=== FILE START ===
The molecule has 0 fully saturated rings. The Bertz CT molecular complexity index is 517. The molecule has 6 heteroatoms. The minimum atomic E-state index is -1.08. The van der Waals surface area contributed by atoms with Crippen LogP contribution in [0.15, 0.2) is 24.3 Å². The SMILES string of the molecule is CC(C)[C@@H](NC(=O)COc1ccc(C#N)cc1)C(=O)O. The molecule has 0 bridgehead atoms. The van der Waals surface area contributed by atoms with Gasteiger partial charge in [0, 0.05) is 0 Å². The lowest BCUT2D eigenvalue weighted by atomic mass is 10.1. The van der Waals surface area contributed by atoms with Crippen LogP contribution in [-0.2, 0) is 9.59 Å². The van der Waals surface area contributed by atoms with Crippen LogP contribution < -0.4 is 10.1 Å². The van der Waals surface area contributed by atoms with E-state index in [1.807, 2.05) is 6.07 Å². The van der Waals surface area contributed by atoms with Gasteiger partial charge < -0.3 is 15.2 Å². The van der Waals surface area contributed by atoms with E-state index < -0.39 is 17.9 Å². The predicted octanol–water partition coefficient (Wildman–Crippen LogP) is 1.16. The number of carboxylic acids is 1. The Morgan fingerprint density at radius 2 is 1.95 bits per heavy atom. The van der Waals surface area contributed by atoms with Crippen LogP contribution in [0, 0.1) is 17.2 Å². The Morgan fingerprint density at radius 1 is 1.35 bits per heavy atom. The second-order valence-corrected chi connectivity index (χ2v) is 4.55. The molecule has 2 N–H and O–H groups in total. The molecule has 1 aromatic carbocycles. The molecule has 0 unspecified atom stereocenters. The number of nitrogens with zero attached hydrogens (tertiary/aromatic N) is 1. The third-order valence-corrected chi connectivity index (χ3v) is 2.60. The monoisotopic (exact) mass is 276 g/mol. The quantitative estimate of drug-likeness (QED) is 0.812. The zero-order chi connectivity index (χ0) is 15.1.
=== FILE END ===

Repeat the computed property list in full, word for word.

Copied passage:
The molecule has 0 fully saturated rings. The Bertz CT molecular complexity index is 517. The molecule has 6 heteroatoms. The minimum atomic E-state index is -1.08. The van der Waals surface area contributed by atoms with Crippen LogP contribution in [0.15, 0.2) is 24.3 Å². The SMILES string of the molecule is CC(C)[C@@H](NC(=O)COc1ccc(C#N)cc1)C(=O)O. The molecule has 0 bridgehead atoms. The van der Waals surface area contributed by atoms with Gasteiger partial charge in [0, 0.05) is 0 Å². The lowest BCUT2D eigenvalue weighted by atomic mass is 10.1. The van der Waals surface area contributed by atoms with Crippen LogP contribution in [-0.2, 0) is 9.59 Å². The van der Waals surface area contributed by atoms with Crippen LogP contribution < -0.4 is 10.1 Å². The van der Waals surface area contributed by atoms with E-state index in [1.807, 2.05) is 6.07 Å². The van der Waals surface area contributed by atoms with Gasteiger partial charge < -0.3 is 15.2 Å². The van der Waals surface area contributed by atoms with E-state index < -0.39 is 17.9 Å². The predicted octanol–water partition coefficient (Wildman–Crippen LogP) is 1.16. The number of carboxylic acids is 1. The Morgan fingerprint density at radius 2 is 1.95 bits per heavy atom. The van der Waals surface area contributed by atoms with Crippen LogP contribution in [0, 0.1) is 17.2 Å². The Morgan fingerprint density at radius 1 is 1.35 bits per heavy atom. The second-order valence-corrected chi connectivity index (χ2v) is 4.55. The molecule has 2 N–H and O–H groups in total. The molecule has 1 aromatic carbocycles. The molecule has 0 unspecified atom stereocenters. The number of nitrogens with zero attached hydrogens (tertiary/aromatic N) is 1. The third-order valence-corrected chi connectivity index (χ3v) is 2.60. The monoisotopic (exact) mass is 276 g/mol. The quantitative estimate of drug-likeness (QED) is 0.812. The zero-order chi connectivity index (χ0) is 15.1.